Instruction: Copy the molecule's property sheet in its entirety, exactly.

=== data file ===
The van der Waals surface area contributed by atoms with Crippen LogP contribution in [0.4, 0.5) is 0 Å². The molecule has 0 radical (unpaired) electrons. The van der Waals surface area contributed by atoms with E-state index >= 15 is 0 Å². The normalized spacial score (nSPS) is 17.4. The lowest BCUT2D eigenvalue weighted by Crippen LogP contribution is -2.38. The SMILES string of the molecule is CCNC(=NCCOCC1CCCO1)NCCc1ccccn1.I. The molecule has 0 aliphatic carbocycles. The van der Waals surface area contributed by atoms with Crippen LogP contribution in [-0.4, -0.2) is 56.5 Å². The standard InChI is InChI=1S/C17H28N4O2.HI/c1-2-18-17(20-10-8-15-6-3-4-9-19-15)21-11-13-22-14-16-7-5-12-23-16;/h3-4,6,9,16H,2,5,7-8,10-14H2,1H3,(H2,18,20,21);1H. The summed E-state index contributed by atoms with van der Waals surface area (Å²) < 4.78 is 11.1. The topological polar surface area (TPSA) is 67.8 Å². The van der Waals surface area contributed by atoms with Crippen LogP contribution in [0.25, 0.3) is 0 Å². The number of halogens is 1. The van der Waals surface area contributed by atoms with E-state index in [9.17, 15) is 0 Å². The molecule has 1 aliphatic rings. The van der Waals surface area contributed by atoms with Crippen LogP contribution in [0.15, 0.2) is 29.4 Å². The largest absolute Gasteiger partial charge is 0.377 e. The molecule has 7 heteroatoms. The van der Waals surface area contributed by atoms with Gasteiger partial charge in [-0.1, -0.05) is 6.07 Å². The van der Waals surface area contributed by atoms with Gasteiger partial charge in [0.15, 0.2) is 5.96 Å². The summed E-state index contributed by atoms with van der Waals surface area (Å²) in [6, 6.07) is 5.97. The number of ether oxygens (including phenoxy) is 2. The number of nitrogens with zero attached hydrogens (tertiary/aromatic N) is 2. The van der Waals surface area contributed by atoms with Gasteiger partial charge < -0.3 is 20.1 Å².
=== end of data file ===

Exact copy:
The van der Waals surface area contributed by atoms with Crippen LogP contribution in [0.4, 0.5) is 0 Å². The molecule has 0 radical (unpaired) electrons. The van der Waals surface area contributed by atoms with E-state index >= 15 is 0 Å². The normalized spacial score (nSPS) is 17.4. The lowest BCUT2D eigenvalue weighted by Crippen LogP contribution is -2.38. The SMILES string of the molecule is CCNC(=NCCOCC1CCCO1)NCCc1ccccn1.I. The molecule has 0 aliphatic carbocycles. The van der Waals surface area contributed by atoms with Crippen LogP contribution in [-0.4, -0.2) is 56.5 Å². The standard InChI is InChI=1S/C17H28N4O2.HI/c1-2-18-17(20-10-8-15-6-3-4-9-19-15)21-11-13-22-14-16-7-5-12-23-16;/h3-4,6,9,16H,2,5,7-8,10-14H2,1H3,(H2,18,20,21);1H. The summed E-state index contributed by atoms with van der Waals surface area (Å²) < 4.78 is 11.1. The topological polar surface area (TPSA) is 67.8 Å². The van der Waals surface area contributed by atoms with Crippen LogP contribution in [0.25, 0.3) is 0 Å². The number of halogens is 1. The van der Waals surface area contributed by atoms with E-state index in [9.17, 15) is 0 Å². The molecule has 1 aliphatic rings. The van der Waals surface area contributed by atoms with Crippen LogP contribution in [0.15, 0.2) is 29.4 Å². The largest absolute Gasteiger partial charge is 0.377 e. The molecule has 7 heteroatoms. The van der Waals surface area contributed by atoms with Gasteiger partial charge in [-0.1, -0.05) is 6.07 Å². The van der Waals surface area contributed by atoms with Gasteiger partial charge in [0.15, 0.2) is 5.96 Å². The summed E-state index contributed by atoms with van der Waals surface area (Å²) in [6, 6.07) is 5.97. The number of ether oxygens (including phenoxy) is 2. The number of nitrogens with zero attached hydrogens (tertiary/aromatic N) is 2. The van der Waals surface area contributed by atoms with Gasteiger partial charge < -0.3 is 20.1 Å².